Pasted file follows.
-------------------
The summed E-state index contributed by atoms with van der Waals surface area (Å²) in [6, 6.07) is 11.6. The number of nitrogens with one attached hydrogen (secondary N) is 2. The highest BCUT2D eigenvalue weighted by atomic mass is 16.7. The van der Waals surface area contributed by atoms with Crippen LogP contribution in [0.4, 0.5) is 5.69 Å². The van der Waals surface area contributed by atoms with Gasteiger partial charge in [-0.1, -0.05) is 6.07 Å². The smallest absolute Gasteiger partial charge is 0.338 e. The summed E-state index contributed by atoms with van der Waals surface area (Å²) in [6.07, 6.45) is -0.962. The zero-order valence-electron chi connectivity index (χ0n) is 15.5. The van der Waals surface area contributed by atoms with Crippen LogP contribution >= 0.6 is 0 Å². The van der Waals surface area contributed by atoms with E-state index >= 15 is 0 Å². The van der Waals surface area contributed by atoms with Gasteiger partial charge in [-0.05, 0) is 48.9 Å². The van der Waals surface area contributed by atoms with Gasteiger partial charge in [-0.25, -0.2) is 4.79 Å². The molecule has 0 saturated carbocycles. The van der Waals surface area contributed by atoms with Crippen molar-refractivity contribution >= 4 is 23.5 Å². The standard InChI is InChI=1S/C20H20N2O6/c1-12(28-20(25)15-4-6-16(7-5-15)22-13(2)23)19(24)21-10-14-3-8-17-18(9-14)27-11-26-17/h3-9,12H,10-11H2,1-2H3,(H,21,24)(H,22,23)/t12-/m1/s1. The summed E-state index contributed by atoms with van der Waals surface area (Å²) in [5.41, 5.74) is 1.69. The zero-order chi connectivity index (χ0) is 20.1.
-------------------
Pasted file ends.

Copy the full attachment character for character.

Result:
The summed E-state index contributed by atoms with van der Waals surface area (Å²) in [6, 6.07) is 11.6. The number of nitrogens with one attached hydrogen (secondary N) is 2. The highest BCUT2D eigenvalue weighted by atomic mass is 16.7. The van der Waals surface area contributed by atoms with Crippen LogP contribution in [0.4, 0.5) is 5.69 Å². The van der Waals surface area contributed by atoms with Gasteiger partial charge in [-0.1, -0.05) is 6.07 Å². The smallest absolute Gasteiger partial charge is 0.338 e. The summed E-state index contributed by atoms with van der Waals surface area (Å²) in [6.07, 6.45) is -0.962. The zero-order valence-electron chi connectivity index (χ0n) is 15.5. The van der Waals surface area contributed by atoms with Crippen LogP contribution >= 0.6 is 0 Å². The van der Waals surface area contributed by atoms with E-state index >= 15 is 0 Å². The van der Waals surface area contributed by atoms with Gasteiger partial charge in [-0.05, 0) is 48.9 Å². The van der Waals surface area contributed by atoms with Gasteiger partial charge in [-0.25, -0.2) is 4.79 Å². The molecule has 0 saturated carbocycles. The van der Waals surface area contributed by atoms with Crippen molar-refractivity contribution >= 4 is 23.5 Å². The standard InChI is InChI=1S/C20H20N2O6/c1-12(28-20(25)15-4-6-16(7-5-15)22-13(2)23)19(24)21-10-14-3-8-17-18(9-14)27-11-26-17/h3-9,12H,10-11H2,1-2H3,(H,21,24)(H,22,23)/t12-/m1/s1. The summed E-state index contributed by atoms with van der Waals surface area (Å²) in [5.41, 5.74) is 1.69. The zero-order chi connectivity index (χ0) is 20.1.